Microaggressions are linked to stress for people of color, women and those who are gay and lesbian

Race, gender and sexual orientation-related stress is more than just an everyday “hassle.”

Most people can relate to feeling “stressed out” at times. These feelings may arise out of thinking that we have too much to do and not enough time to do it—or when we believe that others are making unreasonable demands of our time. Sometimes feelings of stress get triggered out of everyday hassles like traffic jams, long lines at the store or when our electronic devices aren’t working properly when we’re on a tight deadline. Interestingly, these feelings of being stressed out are often more about our own thinking about the event happening around us than the event itself! But for some groups, stressors experienced in everyday life go way beyond these kinds of commonplace hassles.

While people of color, women and people who are lesbian, gay, bisexual and transgender (LGBT) also experience these kinds of everyday life stressors, they must also navigate the potentially damaging realities of microaggressions. In his book Microaggressions in Everyday Life: Race, Gender and Sexual Orientation, author, psychologist and multicultural scholar Derald Wing Sue defines microaggressions as the intentional and often unintentional slights and insults experienced by members of these marginalized groups. Examples include being ignored, overlooked, stereotyped, the subject of jokes—and having members of majority groups trivialize, minimize and explain away the impacts of these kinds of comments and behaviors.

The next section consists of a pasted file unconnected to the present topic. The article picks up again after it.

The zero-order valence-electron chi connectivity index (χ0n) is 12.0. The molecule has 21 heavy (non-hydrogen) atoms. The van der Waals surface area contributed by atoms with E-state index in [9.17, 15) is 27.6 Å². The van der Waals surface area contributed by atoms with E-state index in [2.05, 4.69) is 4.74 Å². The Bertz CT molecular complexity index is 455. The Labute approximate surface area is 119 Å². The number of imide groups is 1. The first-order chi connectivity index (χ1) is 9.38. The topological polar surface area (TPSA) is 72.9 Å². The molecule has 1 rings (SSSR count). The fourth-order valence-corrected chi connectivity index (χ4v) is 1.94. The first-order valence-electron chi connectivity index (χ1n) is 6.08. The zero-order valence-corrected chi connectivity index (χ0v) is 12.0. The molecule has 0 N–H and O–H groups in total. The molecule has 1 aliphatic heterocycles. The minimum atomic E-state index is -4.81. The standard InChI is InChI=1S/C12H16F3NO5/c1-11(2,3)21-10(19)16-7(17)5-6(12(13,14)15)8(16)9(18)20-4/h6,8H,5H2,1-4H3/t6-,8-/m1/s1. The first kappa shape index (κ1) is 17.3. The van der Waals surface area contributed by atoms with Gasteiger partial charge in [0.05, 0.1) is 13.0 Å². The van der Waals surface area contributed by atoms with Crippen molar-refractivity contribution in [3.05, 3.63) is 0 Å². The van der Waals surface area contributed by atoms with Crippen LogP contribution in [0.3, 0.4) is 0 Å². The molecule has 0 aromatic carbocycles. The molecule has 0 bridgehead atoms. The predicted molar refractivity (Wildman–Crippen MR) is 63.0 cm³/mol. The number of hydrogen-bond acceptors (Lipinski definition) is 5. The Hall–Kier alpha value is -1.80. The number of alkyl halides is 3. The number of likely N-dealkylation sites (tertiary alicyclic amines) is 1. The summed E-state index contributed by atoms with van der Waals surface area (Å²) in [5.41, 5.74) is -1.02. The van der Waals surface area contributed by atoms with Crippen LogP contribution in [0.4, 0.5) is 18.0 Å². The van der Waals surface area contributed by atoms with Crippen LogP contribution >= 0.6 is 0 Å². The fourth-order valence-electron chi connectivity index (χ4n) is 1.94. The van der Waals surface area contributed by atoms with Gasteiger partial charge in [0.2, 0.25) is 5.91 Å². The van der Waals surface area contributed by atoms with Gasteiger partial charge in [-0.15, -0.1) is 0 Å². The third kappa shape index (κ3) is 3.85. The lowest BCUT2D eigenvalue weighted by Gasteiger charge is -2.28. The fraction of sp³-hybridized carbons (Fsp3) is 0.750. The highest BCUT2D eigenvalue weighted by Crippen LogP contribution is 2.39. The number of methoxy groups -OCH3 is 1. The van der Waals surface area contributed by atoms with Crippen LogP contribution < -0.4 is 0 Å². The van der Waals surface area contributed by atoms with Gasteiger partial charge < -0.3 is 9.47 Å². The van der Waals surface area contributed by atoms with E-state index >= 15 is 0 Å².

Microaggressions are often experienced as a threat to one’s identity and culture and consequently can impact people’s physical, mental, emotional and social wellbeing in significant ways. More than just an “act of discrimination” or one hurtful behavior perpetuated by another person, microaggressions based on race, gender, sexual orientation and other differences are often deeply connected to the realities of historical trauma and systemic oppression that can limit access to positive life outcomes for people in these target groups. This includes having to navigate and live within dominant, majority group cultural standards that impose on others notions of what is considered to be “right,” “true,” “beautiful” and “normal” — and that often associate difference with deviance. Keep in mind that some people have membership in more than one target group, so the chronic and cumulative impacts of microaggressions can be even more significant for them.

Unlike more blatant, overt and obvious forms of racism, sexism and heterosexism—microaggressions are insidious and are usually invisible to many people. Examples of microaggressions include saying “I don’t see color” and “racism is a thing of the past and people need to just get over it.” Making microaggressions visible is an important part of addressing the stress and impacts related to these issues.

Michigan State University Extension provides resources and workshops focused on issues of social and emotional health and wellbeing—as well as ways to address issues related to microaggressions and other areas of diversity and multiculturalism.

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